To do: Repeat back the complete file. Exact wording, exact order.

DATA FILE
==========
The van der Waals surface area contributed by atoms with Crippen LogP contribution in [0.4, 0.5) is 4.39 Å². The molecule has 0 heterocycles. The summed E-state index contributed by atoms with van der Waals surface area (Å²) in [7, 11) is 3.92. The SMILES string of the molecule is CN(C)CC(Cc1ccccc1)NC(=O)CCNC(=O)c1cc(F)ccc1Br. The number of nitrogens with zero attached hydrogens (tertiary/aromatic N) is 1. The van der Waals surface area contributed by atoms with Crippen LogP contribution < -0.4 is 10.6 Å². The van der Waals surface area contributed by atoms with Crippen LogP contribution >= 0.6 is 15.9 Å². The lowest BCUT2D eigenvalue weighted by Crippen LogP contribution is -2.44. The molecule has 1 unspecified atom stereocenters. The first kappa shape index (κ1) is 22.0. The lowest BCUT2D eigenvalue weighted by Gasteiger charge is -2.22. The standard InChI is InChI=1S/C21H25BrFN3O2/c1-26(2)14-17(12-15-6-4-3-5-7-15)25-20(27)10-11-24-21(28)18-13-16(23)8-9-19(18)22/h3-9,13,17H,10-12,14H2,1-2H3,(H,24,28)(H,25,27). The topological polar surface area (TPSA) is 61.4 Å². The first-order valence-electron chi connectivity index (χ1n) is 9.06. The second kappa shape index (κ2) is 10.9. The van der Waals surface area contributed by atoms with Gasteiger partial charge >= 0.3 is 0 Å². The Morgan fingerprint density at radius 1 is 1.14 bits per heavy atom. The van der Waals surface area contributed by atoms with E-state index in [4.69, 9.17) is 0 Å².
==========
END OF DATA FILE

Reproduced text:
The van der Waals surface area contributed by atoms with Crippen LogP contribution in [0.4, 0.5) is 4.39 Å². The molecule has 0 heterocycles. The summed E-state index contributed by atoms with van der Waals surface area (Å²) in [7, 11) is 3.92. The SMILES string of the molecule is CN(C)CC(Cc1ccccc1)NC(=O)CCNC(=O)c1cc(F)ccc1Br. The number of nitrogens with zero attached hydrogens (tertiary/aromatic N) is 1. The van der Waals surface area contributed by atoms with Crippen LogP contribution < -0.4 is 10.6 Å². The van der Waals surface area contributed by atoms with Crippen LogP contribution >= 0.6 is 15.9 Å². The lowest BCUT2D eigenvalue weighted by Crippen LogP contribution is -2.44. The molecule has 1 unspecified atom stereocenters. The first kappa shape index (κ1) is 22.0. The lowest BCUT2D eigenvalue weighted by Gasteiger charge is -2.22. The standard InChI is InChI=1S/C21H25BrFN3O2/c1-26(2)14-17(12-15-6-4-3-5-7-15)25-20(27)10-11-24-21(28)18-13-16(23)8-9-19(18)22/h3-9,13,17H,10-12,14H2,1-2H3,(H,24,28)(H,25,27). The topological polar surface area (TPSA) is 61.4 Å². The first-order valence-electron chi connectivity index (χ1n) is 9.06. The second kappa shape index (κ2) is 10.9. The van der Waals surface area contributed by atoms with Gasteiger partial charge >= 0.3 is 0 Å². The Morgan fingerprint density at radius 1 is 1.14 bits per heavy atom. The van der Waals surface area contributed by atoms with E-state index in [4.69, 9.17) is 0 Å².